The purpose of this qualitative case study research was to explore in-depth the research question, "How do texting and Textese influence students' learning of writing in Standard English in composition classes?" Yin's Five-Phase Cycle guided the research and aided in the determination of a qualitative case study research. The literature review identified that no single theory covered the phenomenon, so research was guided by five key theories: Technology Acceptance Model, Transactional Distance Theory, Media Richness Theory, Uses and Gratification Approach, and Threaded Cognition Theory. Participants included college English faculty from Illinois, 25 students enrolled in Composition I classes, and three consecutive semesters of former composition students' e-mails. Semi-structured, one-on-one interviews were held with faculty and member checked. A pilot study was conducted prior to inclusion of the 25 student volunteers completing the student questionnaires, and three consecutive semesters' e-mails from former students were analyzed for frequency data. All qualitative data were coded using MAXQDA+ software and analyzed. Results from data analysis revealed an evolving perception and usage of texting and mobile communication devices among faculty and students, a disconnect between faculty and students concerning use of texting and Textese, and frequency data revealing the influence did not permeate writing as much as previous studies implied. Results indicated most faculty and students had mixed attitudes, leading to implications that faculty needed to incorporate lessons involving texting, code switching, and detail richness into the course pedagogy.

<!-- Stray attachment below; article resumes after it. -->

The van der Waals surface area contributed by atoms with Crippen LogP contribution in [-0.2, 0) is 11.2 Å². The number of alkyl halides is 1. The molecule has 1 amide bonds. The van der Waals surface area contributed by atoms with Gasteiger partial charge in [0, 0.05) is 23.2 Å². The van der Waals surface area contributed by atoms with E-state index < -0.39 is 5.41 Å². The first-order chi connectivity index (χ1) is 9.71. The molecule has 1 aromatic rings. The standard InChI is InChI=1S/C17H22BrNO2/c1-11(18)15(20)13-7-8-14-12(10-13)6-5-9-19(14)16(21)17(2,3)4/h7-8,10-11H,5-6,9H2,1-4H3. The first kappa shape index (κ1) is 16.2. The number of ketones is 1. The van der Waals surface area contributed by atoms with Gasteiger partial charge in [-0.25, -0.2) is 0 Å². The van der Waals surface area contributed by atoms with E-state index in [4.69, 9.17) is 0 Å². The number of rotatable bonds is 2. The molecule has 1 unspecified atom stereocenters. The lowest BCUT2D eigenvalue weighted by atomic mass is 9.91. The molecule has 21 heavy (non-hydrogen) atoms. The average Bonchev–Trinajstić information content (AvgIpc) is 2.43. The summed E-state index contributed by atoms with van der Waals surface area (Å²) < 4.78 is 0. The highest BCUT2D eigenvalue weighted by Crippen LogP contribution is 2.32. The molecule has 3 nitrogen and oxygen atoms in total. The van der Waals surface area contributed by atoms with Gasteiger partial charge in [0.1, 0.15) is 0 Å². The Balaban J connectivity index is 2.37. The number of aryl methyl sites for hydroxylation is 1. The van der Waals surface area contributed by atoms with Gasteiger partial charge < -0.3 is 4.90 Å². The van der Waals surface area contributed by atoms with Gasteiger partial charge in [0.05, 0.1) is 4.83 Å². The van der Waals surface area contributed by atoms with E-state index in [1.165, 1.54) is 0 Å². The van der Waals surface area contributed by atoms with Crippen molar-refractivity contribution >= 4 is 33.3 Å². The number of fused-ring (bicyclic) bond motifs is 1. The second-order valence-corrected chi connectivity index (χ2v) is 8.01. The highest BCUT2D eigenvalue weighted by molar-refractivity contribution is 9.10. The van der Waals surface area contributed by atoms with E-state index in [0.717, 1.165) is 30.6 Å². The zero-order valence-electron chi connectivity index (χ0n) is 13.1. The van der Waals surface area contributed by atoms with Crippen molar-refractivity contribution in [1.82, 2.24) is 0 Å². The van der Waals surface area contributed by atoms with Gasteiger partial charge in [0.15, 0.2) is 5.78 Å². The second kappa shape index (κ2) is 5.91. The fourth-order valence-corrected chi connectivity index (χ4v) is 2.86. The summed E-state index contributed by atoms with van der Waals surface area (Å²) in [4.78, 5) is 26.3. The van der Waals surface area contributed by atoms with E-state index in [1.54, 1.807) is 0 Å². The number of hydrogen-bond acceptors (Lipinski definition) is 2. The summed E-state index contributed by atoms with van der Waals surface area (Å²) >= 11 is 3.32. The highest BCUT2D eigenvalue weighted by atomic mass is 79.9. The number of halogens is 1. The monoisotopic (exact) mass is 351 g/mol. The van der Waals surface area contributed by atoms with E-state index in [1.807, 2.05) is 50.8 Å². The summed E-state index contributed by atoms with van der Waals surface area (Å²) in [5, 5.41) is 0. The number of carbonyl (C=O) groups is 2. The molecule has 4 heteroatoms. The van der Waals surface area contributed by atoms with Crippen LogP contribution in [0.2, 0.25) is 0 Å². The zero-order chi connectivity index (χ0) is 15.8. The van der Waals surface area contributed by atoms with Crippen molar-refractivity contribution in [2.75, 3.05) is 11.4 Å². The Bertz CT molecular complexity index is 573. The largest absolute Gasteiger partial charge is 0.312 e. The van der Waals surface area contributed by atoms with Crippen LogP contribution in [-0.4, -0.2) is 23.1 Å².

Keywords: Texting, Textese, composition, social media, short message systems, formal/informal writing, Technology Acceptance Model, Media Richness Theory
|Advisor:||Randall, Erich W.|
|Commitee:||Cipra, David, Graham, Donna|
|School:||Grand Canyon University|
|Department:||College of Doctoral Studies|
|School Location:||United States -- Arizona|
|Source:||DAI-A 76/08(E), Dissertation Abstracts International|
|Subjects:||Communication, Technical Communication, Web Studies, Educational technology|
|Keywords:||Composition, Short message systems, Social media, Technology acceptance model, Textese, Texting|
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